Who owns the copyright to an AI creation?

That artificial intelligence (AI) is now capable of producing products that can compete with “works of literature, science or art 1” no longer needs to be questioned. ChatGPT and DALL-E have become household terms in recent months. Almost everyone has tried these computer programmes (because that’s just what they are) by now, only to be amazed by the results. To wit: easy-to-read Dutch texts and beautiful pictures, apart from the occasional anglicism or a sixth finger on a hand.

a right for the machine?

When people produce something like this, the product is easily subject to copyright. As soon as it can be said that a product contains its own original character and the personal stamp of the creator, it meets the so-called “work-test” and protection is a given. So does a machine now get this protection?

We can quickly answer to that: No, a machine cannot own a copyright. The Dutch Supreme Court closed that road in 2008, in the famous Endstra judgment, by explaining what the above-mentioned elements of the work-test mean. The problem lies mainly in the element “personal stamp of the creator”. According to the Supreme Court, this means that the work must contain “a form that is the result of creative human labour and thus of creative choices, and which is as such the product of the human mind.”

A photo creation by DALL-E and a text by ChatGPT have no such form. Sure: both computer programmes have calculated themselves silly to create a form, but that form is neither the result of creative human labour nor a product of the human mind. So: exit DALL-E and ChatGPT as copyright owners. (Not to mention, of course, the fact that the law does not recognise them as persons, as legal subjects, as a result of which they cannot own any rights to begin with).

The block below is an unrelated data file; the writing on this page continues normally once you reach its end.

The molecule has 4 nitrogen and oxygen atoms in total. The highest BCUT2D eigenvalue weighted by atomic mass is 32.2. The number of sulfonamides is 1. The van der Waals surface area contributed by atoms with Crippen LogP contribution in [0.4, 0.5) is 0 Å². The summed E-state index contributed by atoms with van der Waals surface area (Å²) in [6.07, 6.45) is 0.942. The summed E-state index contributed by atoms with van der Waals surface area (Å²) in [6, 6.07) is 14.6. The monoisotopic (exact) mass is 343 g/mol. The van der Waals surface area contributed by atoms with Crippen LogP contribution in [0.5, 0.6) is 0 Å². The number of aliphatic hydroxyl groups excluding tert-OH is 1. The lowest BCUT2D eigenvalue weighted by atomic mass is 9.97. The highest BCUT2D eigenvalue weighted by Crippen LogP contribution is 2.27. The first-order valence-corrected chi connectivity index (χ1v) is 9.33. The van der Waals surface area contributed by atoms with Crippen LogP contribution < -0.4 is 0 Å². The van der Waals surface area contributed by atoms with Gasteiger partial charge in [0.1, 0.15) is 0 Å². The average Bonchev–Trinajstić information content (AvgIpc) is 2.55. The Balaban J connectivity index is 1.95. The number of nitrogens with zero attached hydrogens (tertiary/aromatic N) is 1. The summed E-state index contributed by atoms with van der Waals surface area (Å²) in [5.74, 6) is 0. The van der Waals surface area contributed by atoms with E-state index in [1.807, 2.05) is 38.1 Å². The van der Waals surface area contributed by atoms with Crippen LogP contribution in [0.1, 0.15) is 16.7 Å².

a right for the makers of the machine?

Their creators then, perhaps? The writers of the code underlying ChatGPT and DALL-E? No, those programmers do not own the copyright to the AI-creation either. They do, however, won a copyright to the result of their programming: the computer programmes they wrote are undoubtedly copyrighted. But once these programmes are running and, as a result, certain concrete design has been produced in text or image, we no longer attribute this to the programmer. They may have created the possibility that these programmes are capable of producing copyrightable works. But such a work is only protected once ot is there: when there is actually a sensory perceptible concrete design. With this concrete design, the programmers have nothing to do – that was the work of the machine.

the instructor then?

OK – not the programmer(s) then either, but what about the instructor? The person that gave the prompt to the programme that produced the work? Here we are already getting a lot closer to a suitable candidate. Not yet close enough, probably, but we can fix that… More on this in the next instalment of this series.

(The image accompanying this blog was created by Dall-E from the instruction: “oil painting depicting a robot that is confused about copyright”)

  1. the description of a copyrightable work in the Dutch Copyright Act (Auteurswet) ↩︎

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Who owns the copyright to an AI creation?